Johanna Knapschaefer
With construction of the Massachusetts Maritime Academy’s new offshore wind training facility just completed and classes under way, climbing structures for on-water crew transfer training and indoor work at height, are compelling to students. “This will be the first U.S. facility to include all five components of Global Wind Organization training, including sea survival,” says Tom Pham, academy project officer.
The push for the $1.73-million facility on Cape Cod to meet training standards of GWO—a Denmark-based group of offshore wind energy market participants—comes as sector growth momentum along the eastern seaboard drives demand for a trained craft and technical workforce.
As eight East Coast states—particularly Massachusetts, New York, New Jersey and Virginia—push forward to install offshore wind, “developers, turbine manufacturers and unions all have a need for workforce training because this is a new industry to us,” says Michael Burns, academy director for maritime and professional training.
The crew transfer facility on the academy pier in Buzzard’s Bay comprises a 12-ft-wide by 7-ft-long by 10-ft-high lightweight aluminum gangway structure with a 20-ft-high by 9-in-wide ladder. It is designed to simulate personnel boarding a transfer boat and climbing a ladder from the vessel onto a stationary turbine platform. There also is a newly constructed indoor climbing facility.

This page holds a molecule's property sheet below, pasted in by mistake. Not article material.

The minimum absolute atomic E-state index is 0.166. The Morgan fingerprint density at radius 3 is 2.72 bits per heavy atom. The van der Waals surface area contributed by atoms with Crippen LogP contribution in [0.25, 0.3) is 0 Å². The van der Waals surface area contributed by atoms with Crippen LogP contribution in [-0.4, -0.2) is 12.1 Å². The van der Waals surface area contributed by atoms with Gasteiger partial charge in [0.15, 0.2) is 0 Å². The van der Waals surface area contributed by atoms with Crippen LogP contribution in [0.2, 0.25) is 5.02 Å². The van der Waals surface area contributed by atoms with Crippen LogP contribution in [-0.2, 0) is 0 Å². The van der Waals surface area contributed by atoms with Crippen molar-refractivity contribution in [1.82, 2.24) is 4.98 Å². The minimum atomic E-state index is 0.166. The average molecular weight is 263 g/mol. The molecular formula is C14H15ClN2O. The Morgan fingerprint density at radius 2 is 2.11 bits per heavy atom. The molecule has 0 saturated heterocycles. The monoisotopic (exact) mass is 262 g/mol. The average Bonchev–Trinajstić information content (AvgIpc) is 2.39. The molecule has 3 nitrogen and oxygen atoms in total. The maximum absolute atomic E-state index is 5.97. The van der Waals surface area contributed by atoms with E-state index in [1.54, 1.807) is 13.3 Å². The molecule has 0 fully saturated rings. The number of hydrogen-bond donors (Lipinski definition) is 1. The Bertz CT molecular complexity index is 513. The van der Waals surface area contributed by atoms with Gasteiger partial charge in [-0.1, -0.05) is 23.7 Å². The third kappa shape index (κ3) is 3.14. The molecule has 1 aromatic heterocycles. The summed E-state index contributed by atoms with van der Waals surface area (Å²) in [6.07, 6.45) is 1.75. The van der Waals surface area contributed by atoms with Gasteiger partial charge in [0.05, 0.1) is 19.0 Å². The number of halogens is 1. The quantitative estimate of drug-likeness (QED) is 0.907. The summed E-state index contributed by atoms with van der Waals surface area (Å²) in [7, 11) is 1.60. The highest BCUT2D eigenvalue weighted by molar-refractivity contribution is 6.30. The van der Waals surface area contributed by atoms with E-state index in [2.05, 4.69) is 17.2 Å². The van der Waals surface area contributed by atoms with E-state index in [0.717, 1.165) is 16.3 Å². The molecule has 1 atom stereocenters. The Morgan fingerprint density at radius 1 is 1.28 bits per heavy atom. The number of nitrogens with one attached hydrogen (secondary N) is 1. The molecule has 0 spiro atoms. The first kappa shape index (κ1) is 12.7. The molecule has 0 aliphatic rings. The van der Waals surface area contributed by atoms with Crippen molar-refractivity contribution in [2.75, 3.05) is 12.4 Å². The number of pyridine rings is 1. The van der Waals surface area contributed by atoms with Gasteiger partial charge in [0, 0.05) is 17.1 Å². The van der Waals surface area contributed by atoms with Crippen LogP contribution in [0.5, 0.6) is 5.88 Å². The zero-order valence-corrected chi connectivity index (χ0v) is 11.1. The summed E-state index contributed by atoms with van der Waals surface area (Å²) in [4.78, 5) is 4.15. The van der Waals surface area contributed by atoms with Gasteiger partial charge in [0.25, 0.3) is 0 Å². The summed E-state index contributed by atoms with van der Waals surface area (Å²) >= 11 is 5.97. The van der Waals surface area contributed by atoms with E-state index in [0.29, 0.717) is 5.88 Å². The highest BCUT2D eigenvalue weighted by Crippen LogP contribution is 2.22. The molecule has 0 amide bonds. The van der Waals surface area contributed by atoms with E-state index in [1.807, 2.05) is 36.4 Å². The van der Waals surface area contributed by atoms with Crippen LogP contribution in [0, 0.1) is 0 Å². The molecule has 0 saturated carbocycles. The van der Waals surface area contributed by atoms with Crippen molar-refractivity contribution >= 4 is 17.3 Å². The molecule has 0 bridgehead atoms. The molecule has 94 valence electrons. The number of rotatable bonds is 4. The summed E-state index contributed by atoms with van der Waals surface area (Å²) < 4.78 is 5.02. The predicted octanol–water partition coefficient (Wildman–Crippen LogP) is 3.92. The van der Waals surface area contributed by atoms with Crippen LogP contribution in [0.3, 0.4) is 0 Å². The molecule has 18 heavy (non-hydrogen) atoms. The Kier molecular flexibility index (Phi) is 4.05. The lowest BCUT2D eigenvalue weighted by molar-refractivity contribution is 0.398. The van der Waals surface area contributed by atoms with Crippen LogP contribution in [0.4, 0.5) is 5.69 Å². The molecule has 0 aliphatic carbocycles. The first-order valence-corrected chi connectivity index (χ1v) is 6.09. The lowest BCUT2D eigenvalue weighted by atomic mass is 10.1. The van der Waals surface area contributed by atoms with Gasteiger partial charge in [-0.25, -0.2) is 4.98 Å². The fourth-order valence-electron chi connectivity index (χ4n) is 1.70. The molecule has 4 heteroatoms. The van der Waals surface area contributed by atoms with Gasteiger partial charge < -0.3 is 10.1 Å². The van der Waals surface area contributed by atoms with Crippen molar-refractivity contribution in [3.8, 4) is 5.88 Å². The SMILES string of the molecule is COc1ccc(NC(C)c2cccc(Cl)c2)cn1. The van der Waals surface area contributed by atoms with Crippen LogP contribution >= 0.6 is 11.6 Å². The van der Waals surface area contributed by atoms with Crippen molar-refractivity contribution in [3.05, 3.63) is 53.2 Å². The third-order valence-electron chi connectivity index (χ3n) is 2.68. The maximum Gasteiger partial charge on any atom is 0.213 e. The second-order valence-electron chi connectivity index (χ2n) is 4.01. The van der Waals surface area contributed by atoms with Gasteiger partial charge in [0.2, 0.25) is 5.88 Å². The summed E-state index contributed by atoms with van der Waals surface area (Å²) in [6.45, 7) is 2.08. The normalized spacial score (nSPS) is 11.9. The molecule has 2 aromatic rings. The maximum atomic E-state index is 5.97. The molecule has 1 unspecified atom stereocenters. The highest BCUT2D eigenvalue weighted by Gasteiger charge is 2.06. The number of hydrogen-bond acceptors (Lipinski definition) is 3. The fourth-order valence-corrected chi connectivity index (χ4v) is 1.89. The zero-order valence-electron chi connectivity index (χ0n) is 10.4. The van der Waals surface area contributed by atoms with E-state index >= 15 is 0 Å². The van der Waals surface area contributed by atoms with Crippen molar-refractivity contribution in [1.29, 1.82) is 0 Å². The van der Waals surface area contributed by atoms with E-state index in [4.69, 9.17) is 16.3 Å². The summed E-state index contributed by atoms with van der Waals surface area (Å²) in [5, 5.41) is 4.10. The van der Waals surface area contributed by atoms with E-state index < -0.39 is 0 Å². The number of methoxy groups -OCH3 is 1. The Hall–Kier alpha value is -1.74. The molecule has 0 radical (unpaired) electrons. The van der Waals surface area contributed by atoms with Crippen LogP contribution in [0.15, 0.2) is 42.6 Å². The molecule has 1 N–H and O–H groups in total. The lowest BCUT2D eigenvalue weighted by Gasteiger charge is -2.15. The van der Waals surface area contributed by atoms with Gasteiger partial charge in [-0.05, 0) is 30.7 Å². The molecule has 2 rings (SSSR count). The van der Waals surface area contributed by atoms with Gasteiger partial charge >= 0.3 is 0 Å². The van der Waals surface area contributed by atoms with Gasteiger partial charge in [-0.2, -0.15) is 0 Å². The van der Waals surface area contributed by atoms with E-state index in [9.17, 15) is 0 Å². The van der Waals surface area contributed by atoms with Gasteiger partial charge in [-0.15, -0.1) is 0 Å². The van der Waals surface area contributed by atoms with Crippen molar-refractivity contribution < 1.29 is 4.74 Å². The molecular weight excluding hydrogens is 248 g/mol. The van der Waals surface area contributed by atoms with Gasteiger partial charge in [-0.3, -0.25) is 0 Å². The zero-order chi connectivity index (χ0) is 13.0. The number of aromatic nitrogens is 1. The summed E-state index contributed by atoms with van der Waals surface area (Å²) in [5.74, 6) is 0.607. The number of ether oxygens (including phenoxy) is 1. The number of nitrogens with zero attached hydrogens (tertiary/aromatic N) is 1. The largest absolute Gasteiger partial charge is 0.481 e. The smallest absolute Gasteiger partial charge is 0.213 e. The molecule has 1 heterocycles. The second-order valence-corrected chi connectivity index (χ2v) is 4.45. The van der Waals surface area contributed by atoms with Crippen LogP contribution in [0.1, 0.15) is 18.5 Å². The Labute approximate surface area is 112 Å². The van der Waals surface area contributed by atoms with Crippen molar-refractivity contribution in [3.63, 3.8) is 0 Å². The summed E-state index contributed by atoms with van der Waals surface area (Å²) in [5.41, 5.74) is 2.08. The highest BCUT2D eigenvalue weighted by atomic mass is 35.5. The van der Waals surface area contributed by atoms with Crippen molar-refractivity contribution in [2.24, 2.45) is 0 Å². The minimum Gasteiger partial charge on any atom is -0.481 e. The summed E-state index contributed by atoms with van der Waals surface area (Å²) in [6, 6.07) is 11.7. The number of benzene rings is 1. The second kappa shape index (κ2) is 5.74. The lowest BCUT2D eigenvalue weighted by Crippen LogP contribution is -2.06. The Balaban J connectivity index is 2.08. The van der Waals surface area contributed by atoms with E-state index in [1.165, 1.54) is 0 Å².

“Basic safety training will be required for all offshore wind workers who are out on the water,” says Nils Bolgen, offshore wind program director at the Massachusetts Clean Energy Center in Boston, which provided $500,000 to build the training facility. “The key missing component in the U.S is crew transfer training,” he says.
“That’s where the accidents happen, when somebody is going from boat to boat or a floating structure to a fixed structure,” says David Borrus, business manager for Pile Drivers union Local 56, which includes divers. Workers will join the first 48-hour, four-week program, in partnership with global safety training provider Relyon Nutec, which will include 12 trainees per class.
The academy expects to train 60 by next May, also including cadets, electricians and welders.
Local Access
Local 56 workers are set to help build the $2.8-billion, 800-MW Vineyard Wind offshore wind farm off the Massachusetts coast, the first in the U.S. at utility scale, even as its construction start now is delayed to next year with an unexpected—and controversial—federal permitting delay in August.